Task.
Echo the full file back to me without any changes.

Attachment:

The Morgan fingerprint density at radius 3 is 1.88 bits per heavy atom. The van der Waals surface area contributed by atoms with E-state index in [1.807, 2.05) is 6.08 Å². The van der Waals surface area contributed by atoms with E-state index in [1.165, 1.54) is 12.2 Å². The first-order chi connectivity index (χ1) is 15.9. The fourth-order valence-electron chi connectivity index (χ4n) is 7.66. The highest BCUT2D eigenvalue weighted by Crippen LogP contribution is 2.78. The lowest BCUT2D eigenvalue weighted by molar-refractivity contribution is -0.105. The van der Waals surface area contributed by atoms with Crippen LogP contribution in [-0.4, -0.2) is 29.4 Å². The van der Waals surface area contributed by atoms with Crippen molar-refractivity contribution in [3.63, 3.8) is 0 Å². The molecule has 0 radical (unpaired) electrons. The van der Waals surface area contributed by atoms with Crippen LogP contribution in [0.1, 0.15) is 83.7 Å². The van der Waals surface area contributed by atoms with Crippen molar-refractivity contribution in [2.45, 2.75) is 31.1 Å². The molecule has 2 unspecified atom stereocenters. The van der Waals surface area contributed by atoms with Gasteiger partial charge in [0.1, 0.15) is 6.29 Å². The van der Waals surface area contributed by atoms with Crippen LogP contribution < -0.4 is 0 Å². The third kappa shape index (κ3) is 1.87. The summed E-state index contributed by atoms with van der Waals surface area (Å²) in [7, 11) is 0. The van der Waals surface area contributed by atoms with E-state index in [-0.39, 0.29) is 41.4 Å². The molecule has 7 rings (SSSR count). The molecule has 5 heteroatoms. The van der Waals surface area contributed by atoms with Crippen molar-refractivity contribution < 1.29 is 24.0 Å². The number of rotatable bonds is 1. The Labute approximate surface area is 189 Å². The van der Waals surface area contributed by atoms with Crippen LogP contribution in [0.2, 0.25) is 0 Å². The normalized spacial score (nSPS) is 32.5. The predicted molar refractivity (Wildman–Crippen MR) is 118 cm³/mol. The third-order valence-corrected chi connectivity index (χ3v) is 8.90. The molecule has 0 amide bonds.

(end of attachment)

The Morgan fingerprint density at radius 3 is 1.88 bits per heavy atom. The van der Waals surface area contributed by atoms with E-state index in [1.807, 2.05) is 6.08 Å². The van der Waals surface area contributed by atoms with E-state index in [1.165, 1.54) is 12.2 Å². The first-order chi connectivity index (χ1) is 15.9. The fourth-order valence-electron chi connectivity index (χ4n) is 7.66. The highest BCUT2D eigenvalue weighted by Crippen LogP contribution is 2.78. The lowest BCUT2D eigenvalue weighted by molar-refractivity contribution is -0.105. The van der Waals surface area contributed by atoms with Crippen LogP contribution in [-0.4, -0.2) is 29.4 Å². The van der Waals surface area contributed by atoms with Crippen molar-refractivity contribution in [3.63, 3.8) is 0 Å². The molecule has 0 radical (unpaired) electrons. The van der Waals surface area contributed by atoms with Crippen LogP contribution in [0.1, 0.15) is 83.7 Å². The van der Waals surface area contributed by atoms with Crippen molar-refractivity contribution in [2.45, 2.75) is 31.1 Å². The molecule has 2 unspecified atom stereocenters. The van der Waals surface area contributed by atoms with Gasteiger partial charge in [0.1, 0.15) is 6.29 Å². The van der Waals surface area contributed by atoms with Crippen LogP contribution < -0.4 is 0 Å². The third kappa shape index (κ3) is 1.87. The summed E-state index contributed by atoms with van der Waals surface area (Å²) in [7, 11) is 0. The van der Waals surface area contributed by atoms with E-state index in [-0.39, 0.29) is 41.4 Å². The molecule has 7 rings (SSSR count). The molecule has 5 heteroatoms. The van der Waals surface area contributed by atoms with Crippen molar-refractivity contribution < 1.29 is 24.0 Å². The number of rotatable bonds is 1. The Labute approximate surface area is 189 Å². The van der Waals surface area contributed by atoms with Crippen LogP contribution in [0.2, 0.25) is 0 Å². The normalized spacial score (nSPS) is 32.5. The predicted molar refractivity (Wildman–Crippen MR) is 118 cm³/mol. The third-order valence-corrected chi connectivity index (χ3v) is 8.90. The molecule has 0 amide bonds.